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October 6, 2003


LA CROSSE, Wis.—Members of the Wisconsin Farmers Union, business leaders and students, and community members will get a taste of servant leadership in action when Cheryl Broetje comes to Viterbo University and La Crosse on Thursday, Nov. 6, to talk about the humanity of business.

Together with her husband, Ralph, Broetje owns Broetje Orchards near Prescott, Wash. The business was established in 1980 and markets apples under the "First Fruits of Washington" label to stores throughout the world. They employ 900 people year-round and an additional 900 seasonal workers on their 4,000-acre orchard. What’s unique about their endeavor is the commitment they have to their employees. Broetje Orchard has created a community and family environment for its workforce—one that thrives in the midst of its industry.

In an article written for the Greenleaf Center for Servant Leadership, Broetje states, "As the owners of business, we have always known that we must empower our people to help us reach our business goals…What society does not expect from the business sector, or hold it accountable for, is its commitment to gauge its behavior by its effects on the least privileged in society, both in the U.S. and for the 94 percent of our neighbors who live outside of the U.S., three billion of whom exist on five percent of the total resources available while the top one percent uses up 85 percent."

With a mostly Hispanic workforce, the Broetjes employed many first- and second-generation immigrants who had little formal education but did have a desire to grow and prosper. As their business grew, the Broetjes put much of their profits into their workforce. In the early 1990s, they built 121 single-family homes and a number of apartments to house their year-round employees. In addition, they provided child-care facilities that would prepare their employees’ children for kindergarten in the U.S.
The Broetjes also invested in continuing education opportunities for employees and nurtured them to grow and become pre-school staff, housing managers, social service workers, and world-class agribusiness managers. They did this by forming several other for-profit and not-for-profit business in the 1980s and 1990s. Among them, the Jubilee Youth Ranch, a haven for troubled youth; the Broetje Foundation; and the Center for Sharing. A non-profit organization and faith community, the Center for Sharing helps people explore and realize their gifts. Classes at the Center’s Servant Leadership School train people in the art of leadership and help them develop their ideas in the form of a service program among a specific, underserved group of people. As a result of its success, Broetje Orchards has an unusually high retention rate among employees, many of whom have been with them since the beginning.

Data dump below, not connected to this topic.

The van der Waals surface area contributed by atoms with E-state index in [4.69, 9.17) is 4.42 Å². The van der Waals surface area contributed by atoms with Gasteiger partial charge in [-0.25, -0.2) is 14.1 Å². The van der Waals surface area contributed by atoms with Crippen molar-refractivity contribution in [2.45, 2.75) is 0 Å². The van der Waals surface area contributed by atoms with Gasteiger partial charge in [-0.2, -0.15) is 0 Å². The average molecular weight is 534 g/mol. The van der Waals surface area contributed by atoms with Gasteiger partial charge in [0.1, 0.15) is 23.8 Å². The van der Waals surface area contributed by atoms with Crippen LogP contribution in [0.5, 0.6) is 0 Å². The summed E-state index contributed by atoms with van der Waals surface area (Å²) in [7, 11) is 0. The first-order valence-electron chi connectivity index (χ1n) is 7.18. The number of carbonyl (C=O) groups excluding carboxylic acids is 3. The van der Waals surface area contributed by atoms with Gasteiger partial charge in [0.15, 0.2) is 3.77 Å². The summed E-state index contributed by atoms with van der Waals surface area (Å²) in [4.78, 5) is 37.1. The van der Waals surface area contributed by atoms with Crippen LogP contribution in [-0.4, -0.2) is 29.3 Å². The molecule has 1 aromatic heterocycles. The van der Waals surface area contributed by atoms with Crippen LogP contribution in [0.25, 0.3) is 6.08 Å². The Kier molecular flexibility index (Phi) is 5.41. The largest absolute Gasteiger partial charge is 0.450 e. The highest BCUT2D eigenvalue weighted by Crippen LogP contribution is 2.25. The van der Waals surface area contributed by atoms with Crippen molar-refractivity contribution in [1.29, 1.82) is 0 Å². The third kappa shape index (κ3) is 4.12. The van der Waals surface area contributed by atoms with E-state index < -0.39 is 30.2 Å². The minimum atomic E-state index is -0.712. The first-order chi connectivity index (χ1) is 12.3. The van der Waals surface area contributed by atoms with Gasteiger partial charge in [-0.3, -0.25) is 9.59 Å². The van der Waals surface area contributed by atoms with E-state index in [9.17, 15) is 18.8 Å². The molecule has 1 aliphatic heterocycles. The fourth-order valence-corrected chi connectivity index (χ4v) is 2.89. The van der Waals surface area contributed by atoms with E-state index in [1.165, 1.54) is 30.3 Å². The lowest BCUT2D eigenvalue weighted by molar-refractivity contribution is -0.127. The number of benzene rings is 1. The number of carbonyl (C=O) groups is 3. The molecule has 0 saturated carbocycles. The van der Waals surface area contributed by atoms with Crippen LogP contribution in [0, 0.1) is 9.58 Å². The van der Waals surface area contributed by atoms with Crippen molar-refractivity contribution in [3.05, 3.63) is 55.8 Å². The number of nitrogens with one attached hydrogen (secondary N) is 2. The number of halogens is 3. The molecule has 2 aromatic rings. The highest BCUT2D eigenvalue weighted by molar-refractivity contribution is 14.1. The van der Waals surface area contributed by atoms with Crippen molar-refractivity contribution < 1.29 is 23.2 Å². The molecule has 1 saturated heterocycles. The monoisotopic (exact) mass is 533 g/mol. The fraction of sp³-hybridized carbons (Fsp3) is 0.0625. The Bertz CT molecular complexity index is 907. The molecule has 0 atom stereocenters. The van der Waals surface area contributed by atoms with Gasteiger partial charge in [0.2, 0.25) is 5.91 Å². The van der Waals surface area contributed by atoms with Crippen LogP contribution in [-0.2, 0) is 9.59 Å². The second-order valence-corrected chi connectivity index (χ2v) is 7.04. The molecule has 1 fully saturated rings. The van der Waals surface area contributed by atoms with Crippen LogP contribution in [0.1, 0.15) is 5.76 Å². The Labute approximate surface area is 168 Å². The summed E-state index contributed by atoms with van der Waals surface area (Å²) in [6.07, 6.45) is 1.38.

Broetje will share the story of Broetje Orchards and her thoughts on servant leadership at a variety of speaking engagements on Nov. 6. These talks are free and open to the public. No reservation is required. Her schedule includes:

  • 9:30-11 a.m., "Bearing Fruit That Will Last," First Presbyterian Church, 233 West Avenue South, La Crosse. This talk is co-sponsored by the Wisconsin Farmers Union.
  • 2-3:15 p.m., Q & A with university and college business students, Distance-Education Lecture Hall, Reinhart Center room 127.
  • 7-8:30 p.m., "An Evening Conversation with Cheryl Broetje," President’s Board/Dining Room, Reinhart Center 107. Moderators for this discussion will be David Banner, director of Viterbo’s Master of Business Administration; Carl Koch, director of Viterbo’s Master of Arts in Servant Leadership; and Joan Mueller, business development administrator, Franciscan Skemp Healthcare.

For more information, contact Richard Kyte, director of the Ethics Institute, at 608-796-3704, email

For additional information on Broetje Orchards, click:

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